Choose your business structure

Most at-home businesses choose to register their business as a sole proprietorship. When it comes to tax return time, a sole proprietorship has the least amount of forms and is, therefore, often cheaper. 

However, tax return time shouldn’t be the sole determining factor in how you structure your business, even if you are the only employee. There are great reasons to choose one of the other options. Depending on your state, you may be able to register as an LLC, which is more costly but offers the highest legal protection with the least amount of paperwork. An S-Corp can be more cost-effective while still providing standard coverage. Another alternative is choosing to register as a “DBA” or “Doing Business As.” 

Any of these options offer another layer of professionalism to your business, building trust with your potential clients. They can also protect you and potentially your personal finances if a contract goes sour.

Protect your social security number with an EIN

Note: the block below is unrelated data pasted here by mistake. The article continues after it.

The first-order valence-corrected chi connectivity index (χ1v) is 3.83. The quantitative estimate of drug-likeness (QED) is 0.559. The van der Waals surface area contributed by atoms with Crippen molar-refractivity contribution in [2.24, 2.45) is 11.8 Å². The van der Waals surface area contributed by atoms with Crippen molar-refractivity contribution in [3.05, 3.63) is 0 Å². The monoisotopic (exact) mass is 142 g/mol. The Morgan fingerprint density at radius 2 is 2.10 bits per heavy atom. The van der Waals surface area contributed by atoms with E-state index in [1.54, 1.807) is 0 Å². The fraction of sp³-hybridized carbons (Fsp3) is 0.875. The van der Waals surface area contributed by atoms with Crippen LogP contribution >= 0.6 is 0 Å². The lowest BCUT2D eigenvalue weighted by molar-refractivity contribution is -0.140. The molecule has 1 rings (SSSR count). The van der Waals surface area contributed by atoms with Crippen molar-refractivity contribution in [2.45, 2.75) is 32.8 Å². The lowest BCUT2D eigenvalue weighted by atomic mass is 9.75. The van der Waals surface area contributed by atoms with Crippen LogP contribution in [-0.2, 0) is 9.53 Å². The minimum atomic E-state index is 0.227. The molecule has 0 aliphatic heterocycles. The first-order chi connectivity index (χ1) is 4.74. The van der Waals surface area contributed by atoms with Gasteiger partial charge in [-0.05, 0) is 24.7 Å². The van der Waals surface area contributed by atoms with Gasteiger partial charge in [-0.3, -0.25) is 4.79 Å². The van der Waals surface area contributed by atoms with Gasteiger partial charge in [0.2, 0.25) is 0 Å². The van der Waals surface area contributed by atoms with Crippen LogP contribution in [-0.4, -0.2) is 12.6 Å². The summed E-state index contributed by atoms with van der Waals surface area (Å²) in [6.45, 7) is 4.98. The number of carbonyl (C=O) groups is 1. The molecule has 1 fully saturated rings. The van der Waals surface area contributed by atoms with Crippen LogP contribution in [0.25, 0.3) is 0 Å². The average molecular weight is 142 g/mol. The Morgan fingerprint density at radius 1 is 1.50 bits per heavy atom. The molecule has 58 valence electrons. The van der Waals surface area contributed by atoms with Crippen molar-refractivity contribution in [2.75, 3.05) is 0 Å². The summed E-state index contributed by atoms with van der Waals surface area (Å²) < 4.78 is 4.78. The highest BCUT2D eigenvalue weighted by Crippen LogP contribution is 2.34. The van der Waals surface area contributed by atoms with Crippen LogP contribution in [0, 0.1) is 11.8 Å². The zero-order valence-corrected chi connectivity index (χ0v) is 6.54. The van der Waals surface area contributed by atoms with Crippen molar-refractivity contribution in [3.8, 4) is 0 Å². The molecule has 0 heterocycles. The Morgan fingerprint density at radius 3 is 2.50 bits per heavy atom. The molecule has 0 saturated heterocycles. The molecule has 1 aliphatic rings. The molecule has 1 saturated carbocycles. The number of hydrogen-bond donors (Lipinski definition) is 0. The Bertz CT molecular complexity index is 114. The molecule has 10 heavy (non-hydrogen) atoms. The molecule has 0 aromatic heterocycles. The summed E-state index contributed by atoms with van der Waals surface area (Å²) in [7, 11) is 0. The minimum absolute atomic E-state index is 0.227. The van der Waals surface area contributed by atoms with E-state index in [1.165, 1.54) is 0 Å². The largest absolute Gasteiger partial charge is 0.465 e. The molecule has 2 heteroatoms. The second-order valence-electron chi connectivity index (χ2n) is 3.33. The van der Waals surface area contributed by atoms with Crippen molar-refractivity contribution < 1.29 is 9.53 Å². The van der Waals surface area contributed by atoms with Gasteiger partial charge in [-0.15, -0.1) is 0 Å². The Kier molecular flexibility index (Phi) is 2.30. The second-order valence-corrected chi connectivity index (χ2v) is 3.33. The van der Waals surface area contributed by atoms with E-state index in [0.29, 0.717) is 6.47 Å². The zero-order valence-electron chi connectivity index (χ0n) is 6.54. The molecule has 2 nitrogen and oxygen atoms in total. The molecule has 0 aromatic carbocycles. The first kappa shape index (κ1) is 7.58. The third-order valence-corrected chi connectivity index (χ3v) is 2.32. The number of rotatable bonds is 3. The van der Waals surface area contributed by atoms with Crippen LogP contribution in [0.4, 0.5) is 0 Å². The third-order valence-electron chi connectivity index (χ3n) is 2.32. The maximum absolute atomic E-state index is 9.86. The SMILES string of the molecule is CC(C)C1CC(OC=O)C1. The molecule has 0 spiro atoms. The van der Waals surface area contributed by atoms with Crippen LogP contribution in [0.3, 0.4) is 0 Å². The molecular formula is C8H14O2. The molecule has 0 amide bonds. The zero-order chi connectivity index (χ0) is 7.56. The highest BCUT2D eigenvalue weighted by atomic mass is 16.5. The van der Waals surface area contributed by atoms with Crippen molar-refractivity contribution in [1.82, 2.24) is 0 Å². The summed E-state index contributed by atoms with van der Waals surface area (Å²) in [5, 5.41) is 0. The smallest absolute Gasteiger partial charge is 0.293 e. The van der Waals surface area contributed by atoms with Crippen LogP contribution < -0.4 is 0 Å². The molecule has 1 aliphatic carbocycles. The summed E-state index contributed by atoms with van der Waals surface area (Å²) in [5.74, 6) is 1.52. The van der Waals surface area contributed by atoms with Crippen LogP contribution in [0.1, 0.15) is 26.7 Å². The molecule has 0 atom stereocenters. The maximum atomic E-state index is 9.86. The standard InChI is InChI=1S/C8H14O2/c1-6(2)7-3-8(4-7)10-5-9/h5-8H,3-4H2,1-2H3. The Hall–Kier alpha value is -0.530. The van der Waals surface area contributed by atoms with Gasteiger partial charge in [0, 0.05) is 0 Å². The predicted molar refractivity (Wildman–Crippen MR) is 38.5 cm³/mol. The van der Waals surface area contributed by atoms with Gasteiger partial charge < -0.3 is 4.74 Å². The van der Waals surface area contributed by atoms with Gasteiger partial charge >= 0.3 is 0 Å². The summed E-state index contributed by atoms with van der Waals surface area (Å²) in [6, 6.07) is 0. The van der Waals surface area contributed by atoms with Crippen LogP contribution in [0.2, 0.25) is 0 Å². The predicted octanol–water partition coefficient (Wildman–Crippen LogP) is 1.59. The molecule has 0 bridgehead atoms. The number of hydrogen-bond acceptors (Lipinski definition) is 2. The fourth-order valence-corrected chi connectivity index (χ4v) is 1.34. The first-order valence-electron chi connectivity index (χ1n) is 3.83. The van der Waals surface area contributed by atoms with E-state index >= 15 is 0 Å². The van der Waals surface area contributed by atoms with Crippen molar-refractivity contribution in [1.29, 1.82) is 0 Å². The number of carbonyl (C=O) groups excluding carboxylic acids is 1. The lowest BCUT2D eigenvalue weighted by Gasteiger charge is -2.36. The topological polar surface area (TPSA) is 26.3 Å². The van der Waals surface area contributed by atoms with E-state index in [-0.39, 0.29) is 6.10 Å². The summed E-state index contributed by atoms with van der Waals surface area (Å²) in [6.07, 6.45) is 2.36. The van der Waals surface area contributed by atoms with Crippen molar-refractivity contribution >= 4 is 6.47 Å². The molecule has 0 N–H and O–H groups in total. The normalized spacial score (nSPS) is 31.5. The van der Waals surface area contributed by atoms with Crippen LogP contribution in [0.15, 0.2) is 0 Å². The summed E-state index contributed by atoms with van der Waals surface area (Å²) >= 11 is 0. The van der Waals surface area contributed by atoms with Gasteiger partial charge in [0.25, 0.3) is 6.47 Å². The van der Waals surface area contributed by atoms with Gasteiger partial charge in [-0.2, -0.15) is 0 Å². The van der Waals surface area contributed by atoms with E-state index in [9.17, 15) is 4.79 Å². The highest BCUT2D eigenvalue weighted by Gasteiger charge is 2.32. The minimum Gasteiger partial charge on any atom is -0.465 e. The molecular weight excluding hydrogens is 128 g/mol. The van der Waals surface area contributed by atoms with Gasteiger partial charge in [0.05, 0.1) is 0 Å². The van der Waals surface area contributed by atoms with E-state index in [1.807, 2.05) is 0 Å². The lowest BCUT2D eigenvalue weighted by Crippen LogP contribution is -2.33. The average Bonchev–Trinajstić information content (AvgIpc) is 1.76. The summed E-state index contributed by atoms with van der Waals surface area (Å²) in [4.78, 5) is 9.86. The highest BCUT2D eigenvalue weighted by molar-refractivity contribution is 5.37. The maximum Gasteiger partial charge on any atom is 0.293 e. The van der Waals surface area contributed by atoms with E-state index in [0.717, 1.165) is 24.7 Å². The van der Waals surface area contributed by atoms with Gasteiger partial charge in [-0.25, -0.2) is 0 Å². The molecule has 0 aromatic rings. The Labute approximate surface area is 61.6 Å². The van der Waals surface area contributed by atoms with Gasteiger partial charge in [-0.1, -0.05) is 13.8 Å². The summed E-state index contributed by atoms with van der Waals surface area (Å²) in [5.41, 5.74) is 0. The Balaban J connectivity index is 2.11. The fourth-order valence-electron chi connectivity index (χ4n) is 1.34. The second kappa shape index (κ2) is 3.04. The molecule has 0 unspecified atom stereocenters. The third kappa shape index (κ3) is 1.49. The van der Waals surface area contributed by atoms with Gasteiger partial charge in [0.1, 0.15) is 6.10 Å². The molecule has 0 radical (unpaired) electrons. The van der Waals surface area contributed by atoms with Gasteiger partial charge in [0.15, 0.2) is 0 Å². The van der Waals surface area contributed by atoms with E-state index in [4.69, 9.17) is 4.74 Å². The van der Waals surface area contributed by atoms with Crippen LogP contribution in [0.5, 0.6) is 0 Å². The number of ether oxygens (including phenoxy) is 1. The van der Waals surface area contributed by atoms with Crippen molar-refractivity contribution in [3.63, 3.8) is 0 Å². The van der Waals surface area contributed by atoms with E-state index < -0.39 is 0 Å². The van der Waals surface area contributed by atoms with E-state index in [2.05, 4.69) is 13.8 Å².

If you’ve chosen to operate as a sole proprietorship, you can use your social security number for tax purposes. However, just because you can do something doesn’t mean you always should. The general rule of thumb is to protect your identity by safeguarding your SSN. 

You can protect it by getting a Federal Tax Identification Number, also known as an Employer Identification Number, or an EIN. You may recognize that from filing tax returns while working at your previous employers. This is a required number for all LLCs and S-Corps. 

Research local laws for zoning and permit requirements

Before you open up shop, remember that every state, county, and even city has its own permits and regulations surrounding what you can and cannot do. 

Find out what permits are required for you to run your dream business legally. Although some industries do not require any licenses, others require several to start and routine checks.